If you grew up in the United States, there’s almost no chance you don’t know who the Peanuts gang are. Even if you’re too young to realize that they were born as comics, and even though there isn’t an updated version on Nickelodeon, the holiday specials have pretty much ensured that Charlie Brown, Snoopy, and the rest are forever lodged in American culture.
In 1968, though, the Peanuts gang were anything but nostalgic history. At the height of its popularity, Charles Schulz and the world he created were about to break barriers with the introduction of its first African American character, Franklin Armstrong.
It was April of 1968 when Los Angeles-area schoolteacher Harriet Glickman, who thought media had a role in shaping the views and attitudes of children, wrote a letter to Schulz:
“Since the death of Martin Luther King, I’ve been asking myself what I can do to help change those conditions in our society which led to the assassination and which contribute to the vast seas of misunderstanding, fear, hate, and violence. …the introduction of Negro children into the group of Schulz characters could happen with a minimum of impact. The gentleness of the kids … even Lucy, is a perfect setting. The baseball games, kite-flying … yes, even the Psychiatric Service cum Lemonade Stand would accommodate the idea smoothly.”
Schulz replied to the letter, telling Glickman what he would “like very much to be able to do this,” but confessed that he and other cartoonists were “afraid that it would look like we were patronizing our Negro friends.”
He told her he didn’t know what the solution was, and Glickman took that as a challenge to help him figure it out. She offered to pose the question to some of her Negro friends and get back to him, to which Schulz replied that he would be “very anxious to hear what your friends think of my reasons for not including a Negro character in the strip.”
They corresponded back and forth for some weeks, and the letters culminated in a strip, to be published on July 31, 1968, that Schulz told Glickman he thought would please her.
Franklin Armstrong entered the Peanuts strip that day, the first Black and first minority character to appear in any major, mainstream comic strip.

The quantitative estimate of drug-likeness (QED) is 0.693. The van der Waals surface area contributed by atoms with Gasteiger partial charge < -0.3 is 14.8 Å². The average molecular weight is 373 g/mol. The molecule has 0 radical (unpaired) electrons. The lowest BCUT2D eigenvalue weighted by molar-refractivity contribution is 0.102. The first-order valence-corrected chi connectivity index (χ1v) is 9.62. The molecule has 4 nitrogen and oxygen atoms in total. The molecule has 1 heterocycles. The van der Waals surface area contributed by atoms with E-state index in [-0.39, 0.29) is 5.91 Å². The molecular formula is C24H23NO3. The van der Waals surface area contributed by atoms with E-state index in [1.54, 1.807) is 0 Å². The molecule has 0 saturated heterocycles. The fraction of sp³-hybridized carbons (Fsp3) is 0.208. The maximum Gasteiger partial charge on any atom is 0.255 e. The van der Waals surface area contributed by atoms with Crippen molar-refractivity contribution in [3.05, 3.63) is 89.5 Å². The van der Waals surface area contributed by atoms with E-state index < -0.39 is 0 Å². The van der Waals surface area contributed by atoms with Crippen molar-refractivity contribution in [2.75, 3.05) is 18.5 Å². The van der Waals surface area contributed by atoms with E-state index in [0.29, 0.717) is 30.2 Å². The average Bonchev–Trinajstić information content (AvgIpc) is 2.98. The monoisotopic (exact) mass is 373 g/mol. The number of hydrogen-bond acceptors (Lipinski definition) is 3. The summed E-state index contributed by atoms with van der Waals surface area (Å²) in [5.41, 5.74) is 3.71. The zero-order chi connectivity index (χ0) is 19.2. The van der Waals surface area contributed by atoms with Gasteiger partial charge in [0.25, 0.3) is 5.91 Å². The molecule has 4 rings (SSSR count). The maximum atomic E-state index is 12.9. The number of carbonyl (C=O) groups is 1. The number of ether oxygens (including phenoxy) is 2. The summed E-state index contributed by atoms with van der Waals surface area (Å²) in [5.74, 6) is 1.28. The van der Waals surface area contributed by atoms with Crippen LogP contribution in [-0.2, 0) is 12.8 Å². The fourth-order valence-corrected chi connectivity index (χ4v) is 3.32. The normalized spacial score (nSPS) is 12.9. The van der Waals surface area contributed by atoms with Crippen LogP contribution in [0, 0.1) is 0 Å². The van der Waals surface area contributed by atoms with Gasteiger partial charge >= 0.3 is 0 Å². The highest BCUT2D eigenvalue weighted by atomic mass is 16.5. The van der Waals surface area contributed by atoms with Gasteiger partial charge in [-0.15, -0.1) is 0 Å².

Later in his career, Schulz spoke about the particular strips featuring Franklin that received pushback from his editors.
“There was one strip where Charlie Brown and Franklin had been playing on the beach, and Franklin said, ‘Well, it’s been nice being with you, come on over to my house some time,’” Schulz recalled. “[My editors] didn’t like that. Another editor protested once when Franklin was sitting in the same row of school desks with Peppermint Patty, and said, ‘We have enough trouble here in the South without you showing the kids together in school.’ But I never paid any attention to those things, and I remember telling [United Features president] Larry [Rutman] at the time about Franklin—he wanted me to change it, and we talked about it for a long while on the phone, and I finally sighed and said, ‘Well, Larry, let’s put it this way: Either you print it just the way I draw it or I quit. How’s that?’ So that’s the way that ended.”
When Harriet Glickman passed in 2020, the director of the Charles M. Schulz Museum and Research Center, Karen Johnson, wrote about the woman she says is a hero.
“Heroes are hard to come by. I admire a lot of people, but not to the extent to call them a hero. But Harriet Glickman truly is MY hero.”
As far as Harriet, she was proud of Franklin, too, calling him her “third child.”
I love this story because it shows what can be accomplished when people take the time to listen to people who are different from them, to have an open and honest dialogue about a perceived impasse, and then work together to find a way to topple it effectively.
I’m not surprised at all that the Peanuts gang teaches us this one last lesson – it is, after all, what they do best.